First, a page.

Lauded as a visionary and a pioneer in facilitating the dialogue between East and West, distinguished Japanese architect Arata Isozaki has been named the Pritzker Prize Laureate 2019.
March 11th, 2019
The Pritzker Architecture Prize named distinguished Japanese architect Arata Isozaki as its 2019 Laureate this week.
A prolific architect, city planner, theorist and champion of the younger generations in the industry, Isozaki, as the Pritzker jury cited, “Surpasses the framework of architecture to raise questions that transcend eras and borders.”
Isozaki was born in the city of Oita on the island of Kyushu on the onset of World War II. He was 12 years old when his hometown was burned to the ground and the atomic bombs decimated Hiroshima and Nagasaki. “My first experience of architecture was the void of architecture, and I began to consider how people might rebuild their homes and cities,” he said.
Isozaki graduated from the Department of Architecture in the Faculty of Engineering at the University of Tokyo in 1954, and began his career with an apprenticeship under Kenzo Tange (himself a Pritzker Laureate in 1987).
Isozaki made a point to travel extensively to experience life and the built environment in and outside of Japan. “I wanted to see the world through my own eyes, so I travelled around the globe at least ten times before I turned thirty… and through this, I kept questioning, ‘what is architecture?’ ,” he said.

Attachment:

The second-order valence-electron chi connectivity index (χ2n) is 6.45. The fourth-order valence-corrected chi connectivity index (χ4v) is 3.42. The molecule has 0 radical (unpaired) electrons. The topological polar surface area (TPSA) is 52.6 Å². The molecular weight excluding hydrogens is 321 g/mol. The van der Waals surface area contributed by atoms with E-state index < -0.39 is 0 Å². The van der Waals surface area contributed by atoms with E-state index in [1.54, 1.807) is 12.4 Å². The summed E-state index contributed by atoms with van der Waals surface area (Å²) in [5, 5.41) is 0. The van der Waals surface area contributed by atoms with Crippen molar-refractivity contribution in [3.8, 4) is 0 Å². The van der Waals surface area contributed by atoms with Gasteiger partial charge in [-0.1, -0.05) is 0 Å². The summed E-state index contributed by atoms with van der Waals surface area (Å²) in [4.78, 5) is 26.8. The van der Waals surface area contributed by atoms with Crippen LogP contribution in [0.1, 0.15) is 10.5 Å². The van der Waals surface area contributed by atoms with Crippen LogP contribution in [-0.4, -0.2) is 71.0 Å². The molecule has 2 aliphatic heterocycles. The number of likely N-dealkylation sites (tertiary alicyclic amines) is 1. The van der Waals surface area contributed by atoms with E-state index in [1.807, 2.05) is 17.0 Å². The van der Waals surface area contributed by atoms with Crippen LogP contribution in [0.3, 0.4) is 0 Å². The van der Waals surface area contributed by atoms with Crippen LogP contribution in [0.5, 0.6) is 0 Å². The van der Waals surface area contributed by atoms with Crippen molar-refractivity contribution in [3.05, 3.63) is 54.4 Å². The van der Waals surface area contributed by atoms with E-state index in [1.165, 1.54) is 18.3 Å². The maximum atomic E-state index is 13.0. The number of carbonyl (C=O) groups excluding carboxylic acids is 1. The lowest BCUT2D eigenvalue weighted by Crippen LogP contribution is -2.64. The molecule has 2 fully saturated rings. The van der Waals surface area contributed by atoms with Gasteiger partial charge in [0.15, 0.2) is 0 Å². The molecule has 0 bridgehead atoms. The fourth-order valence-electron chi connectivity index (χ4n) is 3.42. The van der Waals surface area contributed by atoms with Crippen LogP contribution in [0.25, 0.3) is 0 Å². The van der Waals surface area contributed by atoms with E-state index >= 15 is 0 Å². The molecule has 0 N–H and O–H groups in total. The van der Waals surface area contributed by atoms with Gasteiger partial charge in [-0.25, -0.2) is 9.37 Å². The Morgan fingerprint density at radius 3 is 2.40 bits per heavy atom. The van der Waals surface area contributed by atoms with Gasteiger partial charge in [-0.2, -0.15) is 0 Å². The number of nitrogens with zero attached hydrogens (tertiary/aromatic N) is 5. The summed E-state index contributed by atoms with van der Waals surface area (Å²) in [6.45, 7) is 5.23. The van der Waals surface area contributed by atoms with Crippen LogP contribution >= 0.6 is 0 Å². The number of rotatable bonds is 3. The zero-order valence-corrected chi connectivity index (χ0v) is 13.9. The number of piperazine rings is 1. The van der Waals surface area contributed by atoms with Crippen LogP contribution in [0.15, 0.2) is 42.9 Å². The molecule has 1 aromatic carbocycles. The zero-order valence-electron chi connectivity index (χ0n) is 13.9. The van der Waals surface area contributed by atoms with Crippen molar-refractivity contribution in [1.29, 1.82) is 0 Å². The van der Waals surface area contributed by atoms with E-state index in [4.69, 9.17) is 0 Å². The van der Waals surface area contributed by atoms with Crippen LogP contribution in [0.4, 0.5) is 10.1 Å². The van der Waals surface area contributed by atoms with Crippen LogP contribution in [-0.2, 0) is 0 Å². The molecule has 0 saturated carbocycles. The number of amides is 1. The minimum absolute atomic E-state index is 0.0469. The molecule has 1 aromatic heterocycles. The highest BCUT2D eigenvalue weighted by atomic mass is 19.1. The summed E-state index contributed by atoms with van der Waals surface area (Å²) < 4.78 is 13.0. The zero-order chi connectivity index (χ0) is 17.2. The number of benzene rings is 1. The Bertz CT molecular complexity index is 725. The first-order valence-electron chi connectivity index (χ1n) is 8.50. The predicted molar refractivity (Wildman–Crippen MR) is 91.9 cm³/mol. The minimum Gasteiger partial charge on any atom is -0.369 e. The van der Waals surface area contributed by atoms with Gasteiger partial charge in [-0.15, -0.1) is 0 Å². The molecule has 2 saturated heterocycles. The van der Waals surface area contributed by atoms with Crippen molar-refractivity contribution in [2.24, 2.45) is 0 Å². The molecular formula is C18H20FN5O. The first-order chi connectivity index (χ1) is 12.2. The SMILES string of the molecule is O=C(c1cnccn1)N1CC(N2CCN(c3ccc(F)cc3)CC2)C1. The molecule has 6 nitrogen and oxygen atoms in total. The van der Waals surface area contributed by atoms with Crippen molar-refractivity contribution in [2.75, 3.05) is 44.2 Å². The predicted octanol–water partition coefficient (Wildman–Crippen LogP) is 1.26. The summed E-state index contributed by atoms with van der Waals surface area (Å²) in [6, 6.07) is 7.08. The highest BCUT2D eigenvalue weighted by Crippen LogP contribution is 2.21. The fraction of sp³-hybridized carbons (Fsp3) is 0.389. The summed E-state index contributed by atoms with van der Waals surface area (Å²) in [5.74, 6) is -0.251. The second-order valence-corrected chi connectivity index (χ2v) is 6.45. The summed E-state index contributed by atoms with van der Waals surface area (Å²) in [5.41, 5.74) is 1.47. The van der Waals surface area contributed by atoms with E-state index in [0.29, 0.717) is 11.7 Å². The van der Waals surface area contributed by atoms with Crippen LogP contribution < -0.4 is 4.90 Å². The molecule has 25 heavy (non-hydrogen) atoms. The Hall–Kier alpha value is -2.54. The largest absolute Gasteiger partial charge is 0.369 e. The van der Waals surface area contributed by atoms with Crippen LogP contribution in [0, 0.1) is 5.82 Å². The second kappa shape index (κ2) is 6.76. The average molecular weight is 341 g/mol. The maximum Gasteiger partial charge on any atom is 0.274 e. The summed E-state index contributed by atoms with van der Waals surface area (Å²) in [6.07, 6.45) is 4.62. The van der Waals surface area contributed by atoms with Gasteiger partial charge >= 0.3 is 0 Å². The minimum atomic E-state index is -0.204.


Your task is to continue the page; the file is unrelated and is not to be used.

He established Arata Isozaki & Associates in 1963 as Japan was recovering from WWII and started building closer to his hometown, before expanding to other cities in Japan, and eventually other countries.
Significant works in his early career include the Japanese brutalist masterpiece Ōita Prefectural Library (1966), The Museum of Modern Art Gunma (1974 Gunma, Japan), and Kitakyushu Municipal Museum of Art Fukuoka (1974 Fukuoka).
“Isozaki’s oeuvre has been described as heterogeneous and encompasses descriptions from vernacular to high tech. What is patently clear is that he has not been following trends but forging his own path,” cited the Pritzker Jury, which includes Pritzker Executive Director Martha Thorne, and past Pritzker Laureates Kazuyo Sejima, Richard Rogers and Wang Shu.
“Isozaki was one of the first Japanese architects to build outside of Japan during a time when western civilizations traditionally influenced the East, making his architecture—which was distinctively influenced by his global citizenry—truly international,” comments Tom Pritzker, Chairman of Hyatt Foundation.“In a global world, architecture needs that communication.”
His most well-known projects outside of Japan include the Museum of Contemporary Art in Los Angeles (1986), the Qatar Convention Center (2011), the travelling inflatable Ark Nova (2013) designed with Anish Kapoor for regions in Japan affected by the 2011 tsunami, Shanghai Symphony Hall (2014) and the elegant Allianz Tower in Milan (2018).
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